Funny and FAmily Stories
Quarantined with a Bionic, Ornery, Old Man
I have to thank God for my wife. She truly is a saint. People just don't know how much because she doesn't wear a halo or play a harp. She doesn't have wings and she can be so single-minded when it comes to doing what she believes is good or wanting others to do good, that it can be annoying. So she goes through life with grace, more than tolerating us, coming up with ideas and opinions about lots of things, whether or not she fully understands, but still wanting to do good. That is her intention.
I take naps nearly every day. Being a heart patient with an LVAD and having spent so much time being sick in the past year, my endurance is still not what it might be and may never be. So I take naps when I am exhausted. Sometimes Judy naps on the couch. Sometimes she joins me in bed.
One day, just as I was nearing my wake up time, I dreamed a spider was building a web in bed beside me. I slapped that dream spider and caught Judy's arm. We both woke up. I quickly explained that I was dreaming about the spider. She asked, "Did you get it." I said I did, but I was just glad it was her arm and not her face I slapped. We both woke up in good humor. That just shows something of the grace of the wife I am so blessed is mine.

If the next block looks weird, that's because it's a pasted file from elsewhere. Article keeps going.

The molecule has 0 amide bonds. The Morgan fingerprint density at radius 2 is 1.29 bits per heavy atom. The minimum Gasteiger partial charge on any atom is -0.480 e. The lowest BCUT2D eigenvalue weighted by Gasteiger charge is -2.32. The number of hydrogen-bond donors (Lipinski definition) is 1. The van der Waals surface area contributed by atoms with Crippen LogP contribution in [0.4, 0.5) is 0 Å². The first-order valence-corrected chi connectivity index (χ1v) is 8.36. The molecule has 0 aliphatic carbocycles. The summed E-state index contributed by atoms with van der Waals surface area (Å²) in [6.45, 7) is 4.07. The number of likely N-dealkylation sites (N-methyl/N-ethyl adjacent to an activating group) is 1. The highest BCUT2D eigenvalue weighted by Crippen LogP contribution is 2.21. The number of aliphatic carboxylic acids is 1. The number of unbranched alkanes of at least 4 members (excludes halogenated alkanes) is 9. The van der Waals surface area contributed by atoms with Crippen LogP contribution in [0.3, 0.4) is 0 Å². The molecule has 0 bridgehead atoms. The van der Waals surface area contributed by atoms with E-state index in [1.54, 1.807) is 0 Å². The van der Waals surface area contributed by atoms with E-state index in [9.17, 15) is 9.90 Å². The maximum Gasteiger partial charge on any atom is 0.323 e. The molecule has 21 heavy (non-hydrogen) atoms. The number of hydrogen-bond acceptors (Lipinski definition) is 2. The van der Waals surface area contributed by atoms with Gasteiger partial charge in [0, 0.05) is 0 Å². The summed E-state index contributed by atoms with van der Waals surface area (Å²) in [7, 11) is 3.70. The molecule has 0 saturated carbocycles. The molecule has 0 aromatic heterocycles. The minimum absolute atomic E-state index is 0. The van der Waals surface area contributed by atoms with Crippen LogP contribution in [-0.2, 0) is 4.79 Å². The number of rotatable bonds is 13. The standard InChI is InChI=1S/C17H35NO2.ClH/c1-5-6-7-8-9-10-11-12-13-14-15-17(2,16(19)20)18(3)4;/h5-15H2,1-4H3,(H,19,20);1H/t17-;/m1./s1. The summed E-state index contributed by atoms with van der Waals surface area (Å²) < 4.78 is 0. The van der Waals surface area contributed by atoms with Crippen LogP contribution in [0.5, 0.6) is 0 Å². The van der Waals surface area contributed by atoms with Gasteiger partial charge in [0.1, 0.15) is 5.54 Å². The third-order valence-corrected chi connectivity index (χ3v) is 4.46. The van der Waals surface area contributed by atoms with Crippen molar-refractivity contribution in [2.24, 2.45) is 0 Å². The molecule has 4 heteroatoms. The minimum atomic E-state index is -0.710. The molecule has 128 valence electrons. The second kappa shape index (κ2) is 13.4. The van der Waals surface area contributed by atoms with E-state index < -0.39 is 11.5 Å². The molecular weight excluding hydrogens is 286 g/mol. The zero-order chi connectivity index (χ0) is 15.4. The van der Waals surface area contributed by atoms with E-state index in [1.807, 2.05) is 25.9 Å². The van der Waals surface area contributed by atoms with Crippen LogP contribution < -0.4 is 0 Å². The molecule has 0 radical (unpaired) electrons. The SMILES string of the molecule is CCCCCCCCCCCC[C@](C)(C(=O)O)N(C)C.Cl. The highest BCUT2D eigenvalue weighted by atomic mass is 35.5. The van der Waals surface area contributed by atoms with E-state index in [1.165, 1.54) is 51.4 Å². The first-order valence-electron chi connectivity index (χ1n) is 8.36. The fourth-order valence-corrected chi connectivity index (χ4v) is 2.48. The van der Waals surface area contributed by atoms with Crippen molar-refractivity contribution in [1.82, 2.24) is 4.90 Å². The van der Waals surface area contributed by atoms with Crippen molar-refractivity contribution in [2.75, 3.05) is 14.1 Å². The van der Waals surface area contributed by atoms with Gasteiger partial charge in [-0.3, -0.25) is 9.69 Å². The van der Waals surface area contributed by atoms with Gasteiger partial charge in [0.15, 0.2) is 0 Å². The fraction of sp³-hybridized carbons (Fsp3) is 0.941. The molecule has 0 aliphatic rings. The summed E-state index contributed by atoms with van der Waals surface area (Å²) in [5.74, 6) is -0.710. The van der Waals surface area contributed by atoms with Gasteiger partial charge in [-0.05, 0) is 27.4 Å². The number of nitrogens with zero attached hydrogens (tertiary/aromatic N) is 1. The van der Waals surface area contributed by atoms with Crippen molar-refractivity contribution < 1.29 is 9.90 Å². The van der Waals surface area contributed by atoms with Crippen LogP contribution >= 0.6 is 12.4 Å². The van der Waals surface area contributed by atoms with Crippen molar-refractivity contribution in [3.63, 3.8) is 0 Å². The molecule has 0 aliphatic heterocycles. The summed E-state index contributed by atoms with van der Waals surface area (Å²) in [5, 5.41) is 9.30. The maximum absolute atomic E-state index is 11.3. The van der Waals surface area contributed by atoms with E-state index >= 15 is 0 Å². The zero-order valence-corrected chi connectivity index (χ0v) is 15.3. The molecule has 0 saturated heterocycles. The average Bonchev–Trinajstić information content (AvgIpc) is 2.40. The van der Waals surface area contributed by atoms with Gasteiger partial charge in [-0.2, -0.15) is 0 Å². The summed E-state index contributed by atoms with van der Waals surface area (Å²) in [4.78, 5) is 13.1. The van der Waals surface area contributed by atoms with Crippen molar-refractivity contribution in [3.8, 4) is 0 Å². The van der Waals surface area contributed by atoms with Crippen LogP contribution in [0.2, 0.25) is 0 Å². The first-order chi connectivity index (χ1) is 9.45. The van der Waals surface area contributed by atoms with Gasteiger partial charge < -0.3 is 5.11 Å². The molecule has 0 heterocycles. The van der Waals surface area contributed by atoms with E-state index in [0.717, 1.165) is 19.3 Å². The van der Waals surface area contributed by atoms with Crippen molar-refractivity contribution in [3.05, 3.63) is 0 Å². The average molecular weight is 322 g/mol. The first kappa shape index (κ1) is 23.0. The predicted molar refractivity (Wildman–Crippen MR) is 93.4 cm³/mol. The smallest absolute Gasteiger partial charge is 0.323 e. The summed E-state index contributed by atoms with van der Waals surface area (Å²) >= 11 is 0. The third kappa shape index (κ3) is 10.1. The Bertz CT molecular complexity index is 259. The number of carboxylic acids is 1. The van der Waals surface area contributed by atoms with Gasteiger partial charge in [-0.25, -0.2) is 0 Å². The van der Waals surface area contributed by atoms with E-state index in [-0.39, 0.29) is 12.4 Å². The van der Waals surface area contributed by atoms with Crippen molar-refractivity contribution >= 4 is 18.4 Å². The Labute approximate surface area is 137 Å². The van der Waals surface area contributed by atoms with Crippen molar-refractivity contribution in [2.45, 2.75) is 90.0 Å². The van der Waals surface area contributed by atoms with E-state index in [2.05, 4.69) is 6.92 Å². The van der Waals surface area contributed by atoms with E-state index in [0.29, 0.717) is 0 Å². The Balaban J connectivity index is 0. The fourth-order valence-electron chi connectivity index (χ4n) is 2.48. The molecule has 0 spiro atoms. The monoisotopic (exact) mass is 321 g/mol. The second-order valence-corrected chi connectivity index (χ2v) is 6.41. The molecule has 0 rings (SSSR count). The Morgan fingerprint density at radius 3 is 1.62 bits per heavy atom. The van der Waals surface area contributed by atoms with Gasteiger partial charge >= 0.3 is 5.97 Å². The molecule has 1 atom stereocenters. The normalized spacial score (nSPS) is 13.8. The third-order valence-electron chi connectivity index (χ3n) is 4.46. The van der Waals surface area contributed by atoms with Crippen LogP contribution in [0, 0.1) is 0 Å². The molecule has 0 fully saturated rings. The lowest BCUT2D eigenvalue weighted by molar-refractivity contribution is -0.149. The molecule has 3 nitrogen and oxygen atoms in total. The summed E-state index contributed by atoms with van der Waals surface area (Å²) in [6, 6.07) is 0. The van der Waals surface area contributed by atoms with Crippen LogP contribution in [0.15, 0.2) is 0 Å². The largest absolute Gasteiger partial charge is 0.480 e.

Kids Learn about Truth and Lies and Right and Wrong from Us: What lessons do we teach them?
Teaching children to lie is so easy. If they have done something they should not have done and we know it or highly suspect it, we tend to ask them, "Did you do that?" We have given them an option and they will choose the one they think will least get them in trouble. Most will lie. The better question, even if they are not guilty is, "Why did you do that?" This give them the opportunity to tell the truth and if they are innocent, they can help us clear it up.
We were eating lunch in the fellowship hall after church one Sunday years ago. Our grandson went outside and we were visiting with church members, still getting to know people. We heard a rock hit the window and I saw the figure of our grandson walking away from the building. I figured he would walk to the parsonage which was just north of the church, so I went out the north door to head him off. I was wrong. He was headed south. I called out his name and said, "Come here." He locked his arms down to his sides and walked stiffly up the sidewalk to me. I asked (following my advice which was fairly recently learned), "Why did you throw a rock at the window?" He said, "I was juggling." No lie. Just the simple truth and I loved him for that. If he had broken the window and if someone had been cut with the glass, I would have lectured, as if that works. But I simply told him, "Don't juggle with rocks too close to the window," to which he replied, "Ok."